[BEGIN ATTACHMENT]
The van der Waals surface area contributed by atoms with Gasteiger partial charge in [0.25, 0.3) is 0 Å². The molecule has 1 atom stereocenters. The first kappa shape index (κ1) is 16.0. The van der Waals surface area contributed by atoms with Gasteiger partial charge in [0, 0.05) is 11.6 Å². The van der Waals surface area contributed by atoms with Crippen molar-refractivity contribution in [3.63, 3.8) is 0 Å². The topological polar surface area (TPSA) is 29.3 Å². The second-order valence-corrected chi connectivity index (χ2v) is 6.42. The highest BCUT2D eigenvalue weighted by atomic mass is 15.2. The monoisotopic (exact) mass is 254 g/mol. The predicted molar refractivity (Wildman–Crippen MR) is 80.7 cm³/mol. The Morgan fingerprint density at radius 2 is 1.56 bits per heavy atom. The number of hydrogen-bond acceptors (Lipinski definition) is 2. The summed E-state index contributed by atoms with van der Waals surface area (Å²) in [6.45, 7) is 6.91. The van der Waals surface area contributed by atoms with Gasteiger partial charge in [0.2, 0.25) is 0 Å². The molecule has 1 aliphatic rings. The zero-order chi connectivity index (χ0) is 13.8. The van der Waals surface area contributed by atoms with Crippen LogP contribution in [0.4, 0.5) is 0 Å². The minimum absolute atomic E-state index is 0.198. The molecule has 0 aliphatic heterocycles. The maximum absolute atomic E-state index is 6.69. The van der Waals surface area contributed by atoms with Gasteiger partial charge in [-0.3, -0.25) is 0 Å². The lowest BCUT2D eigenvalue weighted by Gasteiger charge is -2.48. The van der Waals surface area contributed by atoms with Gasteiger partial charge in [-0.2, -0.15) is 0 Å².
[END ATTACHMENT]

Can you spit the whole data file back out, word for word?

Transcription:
The van der Waals surface area contributed by atoms with Gasteiger partial charge in [0.25, 0.3) is 0 Å². The molecule has 1 atom stereocenters. The first kappa shape index (κ1) is 16.0. The van der Waals surface area contributed by atoms with Gasteiger partial charge in [0, 0.05) is 11.6 Å². The van der Waals surface area contributed by atoms with Crippen molar-refractivity contribution in [3.63, 3.8) is 0 Å². The topological polar surface area (TPSA) is 29.3 Å². The second-order valence-corrected chi connectivity index (χ2v) is 6.42. The highest BCUT2D eigenvalue weighted by atomic mass is 15.2. The monoisotopic (exact) mass is 254 g/mol. The predicted molar refractivity (Wildman–Crippen MR) is 80.7 cm³/mol. The Morgan fingerprint density at radius 2 is 1.56 bits per heavy atom. The number of hydrogen-bond acceptors (Lipinski definition) is 2. The summed E-state index contributed by atoms with van der Waals surface area (Å²) in [6.45, 7) is 6.91. The van der Waals surface area contributed by atoms with Gasteiger partial charge in [0.2, 0.25) is 0 Å². The molecule has 1 aliphatic rings. The zero-order chi connectivity index (χ0) is 13.8. The van der Waals surface area contributed by atoms with Crippen LogP contribution in [0.4, 0.5) is 0 Å². The minimum absolute atomic E-state index is 0.198. The molecule has 0 aliphatic heterocycles. The maximum absolute atomic E-state index is 6.69. The van der Waals surface area contributed by atoms with Gasteiger partial charge in [-0.3, -0.25) is 0 Å². The lowest BCUT2D eigenvalue weighted by Gasteiger charge is -2.48. The van der Waals surface area contributed by atoms with Gasteiger partial charge in [-0.2, -0.15) is 0 Å².